when this round of talks originally 
had been scheduled to end. 

Maynard Glitman and Lem 
Masterkov led the U.S. and Soviet 
negotiators in Tuesday's meeting. 
Soviet spokesman Alexander 
Monakhov said they talked for about 
90 minutes at the Soviet Mission, but 
he gave no details. 

Max Kampelman and Yuli Voront- 
sov, chiefs of the two delegations, 
had a luncheon meeting Tuesday to 
discuss procedure 

During an appearance in the White 
House briefing room in Washington, 
Reagan said: "I welcome the state- 
ment by Soviet Secretary-General 
Gorbachev on Saturday that the 
Soviet Union will no longer insist on 
linking agreement on reduction in 
INF (Intermediate Nuclear Force) 
to agreements in other 

Mikhail S. Gorbachev, the Soviet 
leader, proposed that the super- 
powers reach an agreement apart 
from other arms negotiations on 
eliminating medium-range missiles 
from Europe in five years. 

Reagan said he would bring U.S. 

negotiators home for consultations at 
the end of this week and, "following 
these dicussions in Washington I will 
send a team back to Geneva to take 
up once again the detailed negotia- 
tions for an INF reduction agree- 

He said he had told the American 
team to begin presenting the U.S. 
proposals Wednesday and added: "I 
hope that the Soviet Union will then 
proceed with us to serious discussion 
of details which are essential to 
translate areas of agreement in prin- 
ciple to a concrete agreement." 

Among issues to be resolved, he 
said, "none is more important than 
verification. We will continue to in- 
sist that any agreement will be effec- 
tively verifiable." 

U.S. -Soviet nuclear arms negotia- 
tions in Geneva are in three areas:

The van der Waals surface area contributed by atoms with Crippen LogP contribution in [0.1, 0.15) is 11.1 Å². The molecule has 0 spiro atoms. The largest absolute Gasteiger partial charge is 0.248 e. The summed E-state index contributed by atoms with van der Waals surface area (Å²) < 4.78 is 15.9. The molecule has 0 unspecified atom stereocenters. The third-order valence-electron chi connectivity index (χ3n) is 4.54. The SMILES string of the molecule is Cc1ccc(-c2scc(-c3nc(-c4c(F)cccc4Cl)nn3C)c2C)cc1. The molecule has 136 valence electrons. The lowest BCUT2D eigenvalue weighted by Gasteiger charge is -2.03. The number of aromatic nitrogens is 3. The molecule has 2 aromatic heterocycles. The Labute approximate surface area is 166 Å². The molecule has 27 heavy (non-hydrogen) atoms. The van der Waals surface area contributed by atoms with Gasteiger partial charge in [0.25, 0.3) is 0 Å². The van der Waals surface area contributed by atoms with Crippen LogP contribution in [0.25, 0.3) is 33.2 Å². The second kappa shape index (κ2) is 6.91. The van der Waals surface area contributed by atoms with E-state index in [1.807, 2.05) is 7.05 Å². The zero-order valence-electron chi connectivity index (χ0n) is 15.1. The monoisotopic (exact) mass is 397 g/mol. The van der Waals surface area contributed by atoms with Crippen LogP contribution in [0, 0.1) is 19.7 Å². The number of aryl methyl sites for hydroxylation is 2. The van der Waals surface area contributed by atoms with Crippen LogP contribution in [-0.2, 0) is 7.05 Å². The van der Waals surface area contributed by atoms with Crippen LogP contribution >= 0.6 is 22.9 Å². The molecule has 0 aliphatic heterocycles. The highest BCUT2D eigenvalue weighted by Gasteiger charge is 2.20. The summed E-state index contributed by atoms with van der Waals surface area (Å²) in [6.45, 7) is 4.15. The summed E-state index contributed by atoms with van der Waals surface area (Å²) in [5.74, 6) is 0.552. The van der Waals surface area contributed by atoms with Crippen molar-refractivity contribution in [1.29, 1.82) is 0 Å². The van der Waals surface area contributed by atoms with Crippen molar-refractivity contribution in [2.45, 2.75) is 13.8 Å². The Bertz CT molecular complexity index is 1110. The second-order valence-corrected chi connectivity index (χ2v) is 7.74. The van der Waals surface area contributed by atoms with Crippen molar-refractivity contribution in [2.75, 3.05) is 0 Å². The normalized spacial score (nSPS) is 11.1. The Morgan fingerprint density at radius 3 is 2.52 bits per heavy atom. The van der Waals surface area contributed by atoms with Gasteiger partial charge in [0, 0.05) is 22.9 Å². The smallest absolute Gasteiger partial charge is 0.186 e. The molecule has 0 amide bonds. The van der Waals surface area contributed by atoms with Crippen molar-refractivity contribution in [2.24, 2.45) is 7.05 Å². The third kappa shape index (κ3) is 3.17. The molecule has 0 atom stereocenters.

medium-range missies, long-range, 
or strategic weapons; and the fields 
of defense and space. 

Gorbachev's offer reversed the 
Soviet position, taken after his 
Iceland summit with Reagan last Oc- 
tober, that agreement on medium- 
range nuclear forces must be tied to 
the U.S. Strategic Defense Initiative. 

The space-based defense project, 
commonly called "Star Wars," has 
been a major sticking point since the 
Geneva talks began two years ago. 
Moscow has insisted the United 
States curtail research, but 



Any one of our Burritos 

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(Offer good Wed,. March 4 from 5 p.m. til close) 
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Washington refuses to accept limits. 

In the latest Soviet attack on Star 
Wars, a speech delivered Tuesday by 
the chief Soviet delegate to the 
40-nation Geneva Conference on 
Disarmament, Yuri Nazarkin said: 
"whatever its 'defensive' labels, (it) 
is designed to alter the balance of 
forces to the advantage of the United 

He reaffirmed the new Soviet posi- 
tion that a deal on medium-range 
missiles no longer is conditional on 
agreement about Star Wars 

Pravda, the Soviet Communist 
Party newspaper, quoted Gorbachev 
on Tuesday as calling a medium- 
range weapons agreement a 
"tremendous" step toward others on 
arms reduction and regional con- 

His proposal would affect the 316 
U.S. Pershing 2 and cruise missiles 
deployed in Western Europe and 
Soviet SS-20s. Western officials 
estimate 441 SS-20S are deployed in 
the Soviet Union. 

Gen. Sergei F. Akhromeyev, the 
Soviet army chief of staff, said Mon- 
day that 243 were aimed at Europe 
The rest presumably are in Asia. 

Under the Gorbachev proposal, 
each nation could retain 100 
warheads on its own territory. 











1305 Westloop 



• Clinic Hours 8-11:30 a.m. & 1-4:30 p.m. 

• 24 hours, 7 days a week emergency services 

• Birth control availability lor students and student spouses* 

• Health care availability for students and student spouses" 

• Prescriptions from any physician filled at our pharmacy